Human Resource Management, Gaining a Competitive Advantage
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A company's ability to maintain and gain market share in its industry.
Human Resource Management (HRM)
Policies, practices and systems that influence employee' behavior, attitudes, and performance.
- 1- Analysis and design of work
- 2- HR planning
- 3- Recruiting
- 4- Selection
- 5- Training and development
- 6- Compensation
- 7- Performance management
- 8- Employee relations
Three product line of HR as a business
- Administrative services and transactions
- Business partner services
- Strategic partner
Giving employees online access to HR information.
The practice of having another company provide services.
Demonstrating that human resource practices have a positive influence on the company's bottom line or key stakeholders (employees, customers, community, shareholders)
Competitive challenges influencing HRM
- Competing through sustainability
- Competing through globalization
- Competing through technology
The ability of a company to survive in a dynamic competitive environment. Based on a approach to organizational decision making that considers company's ability to make a profit without sacrificing the resources of its employees, the community, or the environment.
The various interest groups who have relationships with, and consequently whose interests are tied to the organization (e.g., employees, suppliers, customers, shareholders, community)
A type of company asset including human capital, customer capital, social capital, and intellectual capital.
Employees who own the intellectual means of producing a product or service.
Giving employees responsibility and authority to make decisions.
Employees are continually trying to learn new things.
Expectations of employee contributions and what the company will provide in return.
The degree to which employees are fully involved in their work and the strength of their job and company commitment.
Common Themes of employee Engagement
- Pride in employer
- Satisfaction with employer
- Satisfaction with the job
- Opportunity to perform challenging work
- Recognition and positive feedback from contribution
- Personal support from manager
- Effort above and beyond the minimum
- Understanding the link between one's job and company's mission
- Prospects for future growth with the company
- Intention to stay with the company
A systematic planned strategic effort by a company to attract, retain, develop, and motivate highly skilled employees and managers.
Alternative work arrangements
Independent contractors, on-call workers, temporary workers, and contract company workers who are nor employed full-time by the company.
A means of performance measurement that gives managers a chance to look at their company from the perspectives of internal and external customers, employees, and shareholders.
- BSC perspectives:
- Customer, Internal, Innovation and learning, Financial
Total Quality Management (TQM)
A cooperative form of doing business that relies on the talents and capabilities of both labor and management to continuously improve quality and productivity.
Malcolm Baldrige National Quality Award
An award established in 1987 to promote quality awareness, to recognize quality achievements of U.S. Companies, and to publicize successful quality strategies.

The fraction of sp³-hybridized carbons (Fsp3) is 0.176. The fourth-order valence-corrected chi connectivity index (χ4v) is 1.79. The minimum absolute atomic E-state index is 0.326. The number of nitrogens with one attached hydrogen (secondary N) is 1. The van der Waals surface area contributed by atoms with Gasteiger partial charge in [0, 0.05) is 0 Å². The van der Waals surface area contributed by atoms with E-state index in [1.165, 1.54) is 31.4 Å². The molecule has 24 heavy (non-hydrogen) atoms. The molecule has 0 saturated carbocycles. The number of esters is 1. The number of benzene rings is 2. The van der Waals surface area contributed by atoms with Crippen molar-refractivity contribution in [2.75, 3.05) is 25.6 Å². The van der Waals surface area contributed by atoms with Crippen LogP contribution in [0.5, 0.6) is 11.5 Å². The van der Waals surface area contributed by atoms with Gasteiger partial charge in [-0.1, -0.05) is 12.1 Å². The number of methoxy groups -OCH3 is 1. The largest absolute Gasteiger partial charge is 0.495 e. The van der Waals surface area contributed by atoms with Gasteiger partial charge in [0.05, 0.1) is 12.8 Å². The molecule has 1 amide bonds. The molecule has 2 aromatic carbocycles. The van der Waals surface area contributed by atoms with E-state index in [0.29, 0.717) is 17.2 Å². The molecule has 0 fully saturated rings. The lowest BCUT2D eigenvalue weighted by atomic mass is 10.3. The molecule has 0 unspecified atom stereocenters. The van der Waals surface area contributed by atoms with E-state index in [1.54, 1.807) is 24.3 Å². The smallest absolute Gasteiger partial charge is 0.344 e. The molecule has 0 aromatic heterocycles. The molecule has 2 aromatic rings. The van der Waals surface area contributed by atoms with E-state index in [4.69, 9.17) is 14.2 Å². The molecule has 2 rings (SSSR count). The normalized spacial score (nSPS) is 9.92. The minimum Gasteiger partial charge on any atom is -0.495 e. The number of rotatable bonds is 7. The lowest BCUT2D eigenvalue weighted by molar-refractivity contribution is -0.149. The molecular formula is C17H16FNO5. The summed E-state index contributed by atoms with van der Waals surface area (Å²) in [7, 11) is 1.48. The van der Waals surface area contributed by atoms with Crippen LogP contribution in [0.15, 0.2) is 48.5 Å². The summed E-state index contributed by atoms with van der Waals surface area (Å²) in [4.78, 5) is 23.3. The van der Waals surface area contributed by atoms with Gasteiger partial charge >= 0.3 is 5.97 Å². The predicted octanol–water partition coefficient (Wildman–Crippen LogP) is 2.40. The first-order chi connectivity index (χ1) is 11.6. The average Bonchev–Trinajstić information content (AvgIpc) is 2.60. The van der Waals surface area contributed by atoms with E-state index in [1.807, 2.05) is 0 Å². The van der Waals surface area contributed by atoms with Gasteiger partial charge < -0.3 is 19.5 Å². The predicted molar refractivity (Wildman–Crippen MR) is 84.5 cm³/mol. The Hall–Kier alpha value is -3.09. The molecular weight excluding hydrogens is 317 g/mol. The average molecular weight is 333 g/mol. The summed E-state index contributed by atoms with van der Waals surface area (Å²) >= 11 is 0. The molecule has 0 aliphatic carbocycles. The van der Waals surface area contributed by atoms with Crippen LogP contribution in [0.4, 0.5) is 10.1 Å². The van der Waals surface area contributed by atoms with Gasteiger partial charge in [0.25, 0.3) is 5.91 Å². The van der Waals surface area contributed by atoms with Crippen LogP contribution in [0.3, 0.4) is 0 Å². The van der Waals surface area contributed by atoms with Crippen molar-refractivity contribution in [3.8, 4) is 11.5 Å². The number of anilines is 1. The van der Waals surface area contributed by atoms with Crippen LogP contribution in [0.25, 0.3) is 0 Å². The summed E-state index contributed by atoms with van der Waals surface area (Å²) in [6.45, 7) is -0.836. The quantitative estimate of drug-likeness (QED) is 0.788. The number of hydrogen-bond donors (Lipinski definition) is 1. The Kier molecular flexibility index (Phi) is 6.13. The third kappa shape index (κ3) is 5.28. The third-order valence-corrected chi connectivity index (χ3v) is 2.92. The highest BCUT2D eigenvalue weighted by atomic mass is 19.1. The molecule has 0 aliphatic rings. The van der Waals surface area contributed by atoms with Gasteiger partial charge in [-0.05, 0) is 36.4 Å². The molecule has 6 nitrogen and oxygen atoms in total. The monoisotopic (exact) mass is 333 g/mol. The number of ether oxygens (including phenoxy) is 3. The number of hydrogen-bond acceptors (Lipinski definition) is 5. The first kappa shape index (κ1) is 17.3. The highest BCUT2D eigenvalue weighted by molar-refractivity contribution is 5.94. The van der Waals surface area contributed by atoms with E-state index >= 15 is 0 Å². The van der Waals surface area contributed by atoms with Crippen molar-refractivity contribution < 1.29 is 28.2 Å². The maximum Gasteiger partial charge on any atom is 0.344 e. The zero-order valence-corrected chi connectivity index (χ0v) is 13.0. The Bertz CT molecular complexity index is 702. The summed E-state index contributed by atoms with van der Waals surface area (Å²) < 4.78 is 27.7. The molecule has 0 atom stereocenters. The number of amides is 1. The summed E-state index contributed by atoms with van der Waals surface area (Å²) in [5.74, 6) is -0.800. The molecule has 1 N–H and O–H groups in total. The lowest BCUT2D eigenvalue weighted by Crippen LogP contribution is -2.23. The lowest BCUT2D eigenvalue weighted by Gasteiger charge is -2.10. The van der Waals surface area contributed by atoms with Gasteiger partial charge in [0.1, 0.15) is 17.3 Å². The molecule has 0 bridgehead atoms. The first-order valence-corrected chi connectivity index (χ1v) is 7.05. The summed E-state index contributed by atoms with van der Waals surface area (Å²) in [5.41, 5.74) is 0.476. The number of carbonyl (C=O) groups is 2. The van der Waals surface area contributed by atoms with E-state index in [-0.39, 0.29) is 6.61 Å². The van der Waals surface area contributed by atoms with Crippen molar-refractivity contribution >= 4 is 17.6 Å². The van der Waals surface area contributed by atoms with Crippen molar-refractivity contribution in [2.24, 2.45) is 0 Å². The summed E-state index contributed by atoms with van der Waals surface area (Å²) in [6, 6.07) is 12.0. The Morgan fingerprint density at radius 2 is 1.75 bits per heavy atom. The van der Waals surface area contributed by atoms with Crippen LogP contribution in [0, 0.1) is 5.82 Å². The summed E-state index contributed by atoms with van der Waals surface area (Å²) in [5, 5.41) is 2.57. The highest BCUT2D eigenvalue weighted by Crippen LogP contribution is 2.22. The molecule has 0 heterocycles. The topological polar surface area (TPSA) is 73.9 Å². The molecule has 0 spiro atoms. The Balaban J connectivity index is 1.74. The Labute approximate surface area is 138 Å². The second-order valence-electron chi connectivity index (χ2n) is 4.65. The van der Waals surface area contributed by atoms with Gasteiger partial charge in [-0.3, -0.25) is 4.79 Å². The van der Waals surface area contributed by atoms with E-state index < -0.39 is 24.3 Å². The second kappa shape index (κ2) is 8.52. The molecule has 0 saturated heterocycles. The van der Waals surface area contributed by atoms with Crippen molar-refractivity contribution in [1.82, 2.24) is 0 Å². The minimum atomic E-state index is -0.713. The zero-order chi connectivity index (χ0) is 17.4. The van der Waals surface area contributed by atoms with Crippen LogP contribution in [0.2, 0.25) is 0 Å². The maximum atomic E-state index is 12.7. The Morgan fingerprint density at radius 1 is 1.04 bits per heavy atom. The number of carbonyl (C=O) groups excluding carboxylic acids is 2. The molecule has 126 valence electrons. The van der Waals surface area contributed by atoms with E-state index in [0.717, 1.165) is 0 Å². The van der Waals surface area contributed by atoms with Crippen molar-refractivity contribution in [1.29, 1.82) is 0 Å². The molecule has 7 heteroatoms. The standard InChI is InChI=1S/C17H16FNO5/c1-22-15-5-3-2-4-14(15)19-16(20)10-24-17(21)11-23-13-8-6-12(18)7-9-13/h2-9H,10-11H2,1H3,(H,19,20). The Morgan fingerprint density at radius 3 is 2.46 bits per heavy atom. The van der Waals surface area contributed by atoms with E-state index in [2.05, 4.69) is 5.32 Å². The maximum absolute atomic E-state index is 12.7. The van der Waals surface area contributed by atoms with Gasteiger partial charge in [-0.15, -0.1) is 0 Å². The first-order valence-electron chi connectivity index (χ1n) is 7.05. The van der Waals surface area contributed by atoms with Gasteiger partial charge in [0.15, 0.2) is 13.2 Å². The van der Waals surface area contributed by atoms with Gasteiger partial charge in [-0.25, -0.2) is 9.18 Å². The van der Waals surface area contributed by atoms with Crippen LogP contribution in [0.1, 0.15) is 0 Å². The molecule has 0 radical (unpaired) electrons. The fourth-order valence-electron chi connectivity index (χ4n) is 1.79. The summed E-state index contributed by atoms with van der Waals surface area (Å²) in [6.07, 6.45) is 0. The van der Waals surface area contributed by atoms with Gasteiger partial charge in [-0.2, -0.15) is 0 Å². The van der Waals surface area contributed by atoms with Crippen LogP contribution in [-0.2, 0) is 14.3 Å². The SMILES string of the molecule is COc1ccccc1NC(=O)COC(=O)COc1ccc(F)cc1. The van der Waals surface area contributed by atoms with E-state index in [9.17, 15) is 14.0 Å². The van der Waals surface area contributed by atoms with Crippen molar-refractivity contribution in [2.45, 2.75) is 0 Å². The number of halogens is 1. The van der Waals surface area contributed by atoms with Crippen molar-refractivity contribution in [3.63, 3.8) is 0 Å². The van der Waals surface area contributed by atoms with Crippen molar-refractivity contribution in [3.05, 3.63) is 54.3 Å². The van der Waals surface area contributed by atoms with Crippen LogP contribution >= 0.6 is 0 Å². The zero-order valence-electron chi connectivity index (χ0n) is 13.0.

Quality standards adopted worldwide.
Six Sigma Process
System of measuring, analyzing, improving, and controlling process once they meet quality standards.
A process used to determine how to use less effort, time, equipment, and space but still meet customer's requirements.
Internal labor force
Labor force of current employees.
External labor market
Persons outside the firm who are actively seeking employment.
Set of skills for managers to manage a diverse workforce
- 1-Communicating effectively with employees from a wide variety of cultural backgrounds.
- 2-Coaching and developing employees of different ages, educational background, ethnicity, physical ability and race.
- 3-Providing performance feedback that is based on objective outcomes rather than values and stereotypes.
- 4-Creting a work environment that makes it comfortable for employees of all backgrounds to be creative and innovative.
- 5-Recognizing and responding to generational issues.
Sarbanes-Oxley Act of 2002
A congressional act passed in response to illegal and unethical behavior by managers and executives. The act sets stricter rules for business specially accounting practices including requiring more open and consistent disclosure of financial data, CEO's assurance that the data is completely accurate, and provisions that affect the employee-employer relationship.
Exporting jobs from developed to less developed countries.
Exporting jobs to rural parts of the United States.
High Performnce Work Systems
Work systems that maximize the fit between the company's social system and technical system.
Involve employees with various skills who interact to assemble a product or provide a service.
Training employees in a wide range of skills so they can fill any of the roles needed to be formed on the team.
Teams that are separately by time, geographic distance, culture, and/or organizational boundaries and rely exclusively on technology for interaction between team members.
Electronic Human Resource Management (e-HRM)
The processing and transmission of digitized information used in HRM.
Human Resource Information System (HRIS)
A system used to a acquire, analyze, retrieve, and distribute HR information.
HR metrics such as productivity, absenteeism that are accessible by employees and managers through the company intranet or human resource information system.
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